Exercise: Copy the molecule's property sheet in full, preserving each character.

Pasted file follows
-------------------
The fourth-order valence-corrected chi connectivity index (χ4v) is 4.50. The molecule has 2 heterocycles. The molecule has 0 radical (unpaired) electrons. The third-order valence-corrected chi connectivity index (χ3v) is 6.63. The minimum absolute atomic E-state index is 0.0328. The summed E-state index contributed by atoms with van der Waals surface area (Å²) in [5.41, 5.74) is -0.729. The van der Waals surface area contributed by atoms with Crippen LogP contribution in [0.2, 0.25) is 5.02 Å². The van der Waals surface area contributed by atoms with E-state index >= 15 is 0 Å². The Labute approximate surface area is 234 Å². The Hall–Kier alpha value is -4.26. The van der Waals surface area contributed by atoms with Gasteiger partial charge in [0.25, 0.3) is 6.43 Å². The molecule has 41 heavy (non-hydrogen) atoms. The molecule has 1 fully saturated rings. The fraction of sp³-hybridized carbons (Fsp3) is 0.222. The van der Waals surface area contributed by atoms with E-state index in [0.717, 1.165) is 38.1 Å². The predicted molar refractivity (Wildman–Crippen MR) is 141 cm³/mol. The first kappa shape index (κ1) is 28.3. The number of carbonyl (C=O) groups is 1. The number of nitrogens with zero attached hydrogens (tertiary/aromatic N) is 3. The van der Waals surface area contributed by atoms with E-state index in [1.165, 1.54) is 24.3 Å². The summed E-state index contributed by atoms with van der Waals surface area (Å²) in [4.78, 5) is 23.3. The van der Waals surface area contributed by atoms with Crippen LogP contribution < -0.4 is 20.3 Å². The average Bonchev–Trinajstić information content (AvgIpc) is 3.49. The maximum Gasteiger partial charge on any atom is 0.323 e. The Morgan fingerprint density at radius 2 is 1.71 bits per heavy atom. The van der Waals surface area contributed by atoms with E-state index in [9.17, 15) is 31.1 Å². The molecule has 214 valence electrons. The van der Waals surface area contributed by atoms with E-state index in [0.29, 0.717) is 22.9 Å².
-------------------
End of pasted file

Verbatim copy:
The fourth-order valence-corrected chi connectivity index (χ4v) is 4.50. The molecule has 2 heterocycles. The molecule has 0 radical (unpaired) electrons. The third-order valence-corrected chi connectivity index (χ3v) is 6.63. The minimum absolute atomic E-state index is 0.0328. The summed E-state index contributed by atoms with van der Waals surface area (Å²) in [5.41, 5.74) is -0.729. The van der Waals surface area contributed by atoms with Crippen LogP contribution in [0.2, 0.25) is 5.02 Å². The van der Waals surface area contributed by atoms with E-state index >= 15 is 0 Å². The Labute approximate surface area is 234 Å². The Hall–Kier alpha value is -4.26. The van der Waals surface area contributed by atoms with Gasteiger partial charge in [0.25, 0.3) is 6.43 Å². The molecule has 41 heavy (non-hydrogen) atoms. The molecule has 1 fully saturated rings. The fraction of sp³-hybridized carbons (Fsp3) is 0.222. The van der Waals surface area contributed by atoms with E-state index in [0.717, 1.165) is 38.1 Å². The predicted molar refractivity (Wildman–Crippen MR) is 141 cm³/mol. The first kappa shape index (κ1) is 28.3. The number of carbonyl (C=O) groups is 1. The number of nitrogens with zero attached hydrogens (tertiary/aromatic N) is 3. The van der Waals surface area contributed by atoms with E-state index in [1.165, 1.54) is 24.3 Å². The summed E-state index contributed by atoms with van der Waals surface area (Å²) in [4.78, 5) is 23.3. The van der Waals surface area contributed by atoms with Crippen LogP contribution < -0.4 is 20.3 Å². The average Bonchev–Trinajstić information content (AvgIpc) is 3.49. The maximum Gasteiger partial charge on any atom is 0.323 e. The Morgan fingerprint density at radius 2 is 1.71 bits per heavy atom. The van der Waals surface area contributed by atoms with E-state index in [9.17, 15) is 31.1 Å². The molecule has 214 valence electrons. The van der Waals surface area contributed by atoms with E-state index in [0.29, 0.717) is 22.9 Å².